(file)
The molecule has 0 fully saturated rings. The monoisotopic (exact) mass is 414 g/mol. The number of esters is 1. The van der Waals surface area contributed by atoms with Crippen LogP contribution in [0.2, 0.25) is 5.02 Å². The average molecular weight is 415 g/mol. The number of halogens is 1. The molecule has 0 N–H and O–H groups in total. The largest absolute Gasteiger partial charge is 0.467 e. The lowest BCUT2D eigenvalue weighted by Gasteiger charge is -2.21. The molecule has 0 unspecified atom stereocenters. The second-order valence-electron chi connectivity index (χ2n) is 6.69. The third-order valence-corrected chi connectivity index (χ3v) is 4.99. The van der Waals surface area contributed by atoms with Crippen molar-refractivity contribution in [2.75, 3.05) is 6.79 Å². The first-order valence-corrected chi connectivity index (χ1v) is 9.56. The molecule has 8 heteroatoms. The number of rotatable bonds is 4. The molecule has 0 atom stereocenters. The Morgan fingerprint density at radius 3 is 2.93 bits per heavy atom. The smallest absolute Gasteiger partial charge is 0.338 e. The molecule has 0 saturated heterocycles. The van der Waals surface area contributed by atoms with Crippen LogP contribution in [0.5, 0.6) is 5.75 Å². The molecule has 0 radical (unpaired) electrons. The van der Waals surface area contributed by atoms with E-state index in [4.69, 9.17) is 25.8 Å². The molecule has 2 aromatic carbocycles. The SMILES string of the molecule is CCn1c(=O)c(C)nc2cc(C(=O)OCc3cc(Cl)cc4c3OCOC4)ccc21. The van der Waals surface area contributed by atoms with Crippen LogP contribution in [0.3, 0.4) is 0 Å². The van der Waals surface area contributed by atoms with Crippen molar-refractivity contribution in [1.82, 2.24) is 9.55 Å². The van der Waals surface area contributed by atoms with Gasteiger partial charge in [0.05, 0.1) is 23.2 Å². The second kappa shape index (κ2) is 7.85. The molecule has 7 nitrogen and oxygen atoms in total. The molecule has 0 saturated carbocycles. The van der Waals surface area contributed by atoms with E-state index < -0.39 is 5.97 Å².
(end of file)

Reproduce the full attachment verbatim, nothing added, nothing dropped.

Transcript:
The molecule has 0 fully saturated rings. The monoisotopic (exact) mass is 414 g/mol. The number of esters is 1. The van der Waals surface area contributed by atoms with Crippen LogP contribution in [0.2, 0.25) is 5.02 Å². The average molecular weight is 415 g/mol. The number of halogens is 1. The molecule has 0 N–H and O–H groups in total. The largest absolute Gasteiger partial charge is 0.467 e. The lowest BCUT2D eigenvalue weighted by Gasteiger charge is -2.21. The molecule has 0 unspecified atom stereocenters. The second-order valence-electron chi connectivity index (χ2n) is 6.69. The third-order valence-corrected chi connectivity index (χ3v) is 4.99. The van der Waals surface area contributed by atoms with Crippen molar-refractivity contribution in [2.75, 3.05) is 6.79 Å². The first-order valence-corrected chi connectivity index (χ1v) is 9.56. The molecule has 8 heteroatoms. The number of rotatable bonds is 4. The molecule has 0 atom stereocenters. The Morgan fingerprint density at radius 3 is 2.93 bits per heavy atom. The smallest absolute Gasteiger partial charge is 0.338 e. The molecule has 0 saturated heterocycles. The van der Waals surface area contributed by atoms with Crippen LogP contribution in [0.5, 0.6) is 5.75 Å². The molecule has 0 radical (unpaired) electrons. The van der Waals surface area contributed by atoms with E-state index in [4.69, 9.17) is 25.8 Å². The molecule has 2 aromatic carbocycles. The SMILES string of the molecule is CCn1c(=O)c(C)nc2cc(C(=O)OCc3cc(Cl)cc4c3OCOC4)ccc21. The van der Waals surface area contributed by atoms with Crippen LogP contribution in [0.3, 0.4) is 0 Å². The van der Waals surface area contributed by atoms with Crippen molar-refractivity contribution in [1.82, 2.24) is 9.55 Å². The van der Waals surface area contributed by atoms with Gasteiger partial charge in [0.05, 0.1) is 23.2 Å². The second kappa shape index (κ2) is 7.85. The molecule has 7 nitrogen and oxygen atoms in total. The molecule has 0 saturated carbocycles. The van der Waals surface area contributed by atoms with E-state index < -0.39 is 5.97 Å².